The Mini-burger

FanFic in the Birmoverse

Back Home Again in Indiana, by James Brooks

Trains were too damn slow, Jim thought, watching the snowy scenery go by. Still, they were better than the flying cans that passed for airplanes here, and probably far safer. And he should’ve been glad to get any time off at all. There was a war on, or so the saying went, justifying everything from FBI arrests to meat shortages. Yeah, he was one of the lucky ones, thought Lieutenant Commander Jim Brooks. Lucky as you could get, being thrown through time, eighty years in the past.  

He’d had his friends aboard ship. If you couldn’t make friends as a PAO, you weren’t doing your job, he thought with quirked lips. He’d had his things, too. Rank did have its privileges — more cabin space for the things that made life aboard ship, and now life in the past — comfortable. A flexipad, multifunction radio, the essentials of 21st century life, they simply couldn’t be bought here. And he’d had them. He’d almost them, of course. Anyone who’d had anything remotely electronic had been tempted. The astronomical amounts of money people had offered… well, what was the use of money if you couldn’t buy what you wanted?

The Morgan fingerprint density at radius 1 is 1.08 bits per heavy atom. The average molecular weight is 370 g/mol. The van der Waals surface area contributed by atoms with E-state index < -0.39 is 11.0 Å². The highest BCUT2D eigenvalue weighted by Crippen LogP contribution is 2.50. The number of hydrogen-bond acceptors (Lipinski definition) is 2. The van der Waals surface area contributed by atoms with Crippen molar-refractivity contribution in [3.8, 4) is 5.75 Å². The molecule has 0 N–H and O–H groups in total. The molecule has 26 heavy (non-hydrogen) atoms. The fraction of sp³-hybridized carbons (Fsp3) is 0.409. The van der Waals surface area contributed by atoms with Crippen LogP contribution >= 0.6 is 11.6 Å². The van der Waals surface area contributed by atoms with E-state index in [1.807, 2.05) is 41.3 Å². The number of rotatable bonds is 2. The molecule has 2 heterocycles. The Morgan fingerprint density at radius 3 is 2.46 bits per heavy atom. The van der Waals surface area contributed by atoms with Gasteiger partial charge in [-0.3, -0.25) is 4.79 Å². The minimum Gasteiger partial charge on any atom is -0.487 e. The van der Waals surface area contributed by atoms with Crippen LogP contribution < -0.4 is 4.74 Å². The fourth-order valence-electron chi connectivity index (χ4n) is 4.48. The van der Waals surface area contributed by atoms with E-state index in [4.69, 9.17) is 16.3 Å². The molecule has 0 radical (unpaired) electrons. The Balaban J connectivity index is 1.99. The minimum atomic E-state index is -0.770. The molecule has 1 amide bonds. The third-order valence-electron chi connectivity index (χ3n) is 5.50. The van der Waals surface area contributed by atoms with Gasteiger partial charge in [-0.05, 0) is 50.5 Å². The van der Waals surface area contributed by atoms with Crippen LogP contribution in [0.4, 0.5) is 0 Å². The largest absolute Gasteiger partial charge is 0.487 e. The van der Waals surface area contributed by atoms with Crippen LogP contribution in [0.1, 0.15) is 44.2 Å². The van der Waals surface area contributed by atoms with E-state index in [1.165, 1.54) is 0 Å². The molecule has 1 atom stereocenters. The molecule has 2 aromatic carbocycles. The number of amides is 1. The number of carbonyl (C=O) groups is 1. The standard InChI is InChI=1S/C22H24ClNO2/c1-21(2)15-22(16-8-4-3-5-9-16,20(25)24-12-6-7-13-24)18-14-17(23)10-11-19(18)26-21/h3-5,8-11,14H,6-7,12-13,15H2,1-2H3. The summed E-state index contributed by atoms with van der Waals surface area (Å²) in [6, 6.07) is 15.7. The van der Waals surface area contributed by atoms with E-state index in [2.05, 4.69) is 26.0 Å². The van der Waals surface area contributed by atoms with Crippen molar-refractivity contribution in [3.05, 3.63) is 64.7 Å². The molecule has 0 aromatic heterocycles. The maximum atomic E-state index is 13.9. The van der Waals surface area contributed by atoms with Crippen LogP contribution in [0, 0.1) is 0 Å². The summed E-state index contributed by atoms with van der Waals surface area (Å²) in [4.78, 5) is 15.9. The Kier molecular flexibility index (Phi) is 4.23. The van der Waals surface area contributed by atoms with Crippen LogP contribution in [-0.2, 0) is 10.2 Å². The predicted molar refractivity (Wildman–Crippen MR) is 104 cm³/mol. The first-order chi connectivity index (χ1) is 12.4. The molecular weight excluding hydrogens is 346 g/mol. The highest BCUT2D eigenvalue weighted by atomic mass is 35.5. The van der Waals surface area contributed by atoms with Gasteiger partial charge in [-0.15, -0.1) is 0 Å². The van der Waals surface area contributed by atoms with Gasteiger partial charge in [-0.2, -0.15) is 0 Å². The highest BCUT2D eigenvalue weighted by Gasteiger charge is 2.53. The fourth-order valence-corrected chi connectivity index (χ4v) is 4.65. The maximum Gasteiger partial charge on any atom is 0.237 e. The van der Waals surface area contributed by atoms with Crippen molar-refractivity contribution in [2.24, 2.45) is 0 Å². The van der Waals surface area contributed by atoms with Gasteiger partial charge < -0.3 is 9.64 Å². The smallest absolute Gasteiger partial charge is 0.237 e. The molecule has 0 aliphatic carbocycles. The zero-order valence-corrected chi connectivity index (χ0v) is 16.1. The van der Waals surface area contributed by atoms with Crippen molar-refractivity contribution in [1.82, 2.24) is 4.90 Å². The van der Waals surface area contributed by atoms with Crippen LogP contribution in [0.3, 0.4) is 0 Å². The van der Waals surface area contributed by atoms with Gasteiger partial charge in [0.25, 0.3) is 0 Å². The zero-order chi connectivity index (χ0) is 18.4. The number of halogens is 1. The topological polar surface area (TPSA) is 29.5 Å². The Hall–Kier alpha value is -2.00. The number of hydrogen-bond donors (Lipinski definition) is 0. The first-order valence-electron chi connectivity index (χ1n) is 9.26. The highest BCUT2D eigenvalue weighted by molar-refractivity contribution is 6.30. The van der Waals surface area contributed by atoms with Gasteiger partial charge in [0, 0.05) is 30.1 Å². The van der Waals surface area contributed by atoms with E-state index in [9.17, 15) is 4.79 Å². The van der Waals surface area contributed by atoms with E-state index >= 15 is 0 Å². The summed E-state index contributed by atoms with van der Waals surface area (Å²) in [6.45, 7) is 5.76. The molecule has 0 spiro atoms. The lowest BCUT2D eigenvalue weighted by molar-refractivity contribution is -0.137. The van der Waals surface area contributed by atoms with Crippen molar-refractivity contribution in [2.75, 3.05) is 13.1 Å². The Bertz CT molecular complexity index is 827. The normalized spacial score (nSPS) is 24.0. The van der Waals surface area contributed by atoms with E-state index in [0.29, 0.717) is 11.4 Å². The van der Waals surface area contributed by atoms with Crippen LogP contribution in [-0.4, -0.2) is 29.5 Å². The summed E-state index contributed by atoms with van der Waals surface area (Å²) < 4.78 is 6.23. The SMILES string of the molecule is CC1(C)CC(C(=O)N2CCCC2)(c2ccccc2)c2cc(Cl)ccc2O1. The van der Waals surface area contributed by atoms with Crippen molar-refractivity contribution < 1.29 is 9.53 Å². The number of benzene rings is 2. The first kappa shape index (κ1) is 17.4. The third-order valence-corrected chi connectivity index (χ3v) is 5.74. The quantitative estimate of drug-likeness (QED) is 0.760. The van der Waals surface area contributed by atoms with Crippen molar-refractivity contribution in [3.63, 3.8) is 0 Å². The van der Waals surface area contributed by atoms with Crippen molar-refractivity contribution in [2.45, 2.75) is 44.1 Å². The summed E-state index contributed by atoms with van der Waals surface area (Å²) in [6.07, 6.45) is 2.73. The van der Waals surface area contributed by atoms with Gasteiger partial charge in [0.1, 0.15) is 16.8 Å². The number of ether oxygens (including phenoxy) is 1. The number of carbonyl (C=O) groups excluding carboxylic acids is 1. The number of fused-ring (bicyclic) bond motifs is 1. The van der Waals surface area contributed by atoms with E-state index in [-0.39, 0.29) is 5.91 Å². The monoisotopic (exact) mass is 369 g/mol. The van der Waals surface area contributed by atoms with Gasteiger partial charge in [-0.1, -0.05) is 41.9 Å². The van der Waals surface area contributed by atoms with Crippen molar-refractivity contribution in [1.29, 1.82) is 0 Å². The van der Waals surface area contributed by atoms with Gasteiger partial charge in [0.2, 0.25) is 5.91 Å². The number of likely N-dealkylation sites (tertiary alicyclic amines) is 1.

He really shouldn’t have been taking the time off. There was so much work left to do back in California… riding herd over newspapers and radiomen eager to report on the happenings in the “Hidden Valley” as some of them were putting it. He had almost laughed when he’d first heard of the term. They weren’t producing salad dressing, but state-of-the-art aircraft and tanks, things the whole country wanted to know about. And he’d had to control what got out and what stayed secret. It was a lot easier when all you had to do was ask the reporter not to run the story, sure, but it was always good to be there on the spot when someone had a question. Nobody would begrudge him getting a Christmas vacation, though, not when he had something almost no one in the transported fleet had — a family.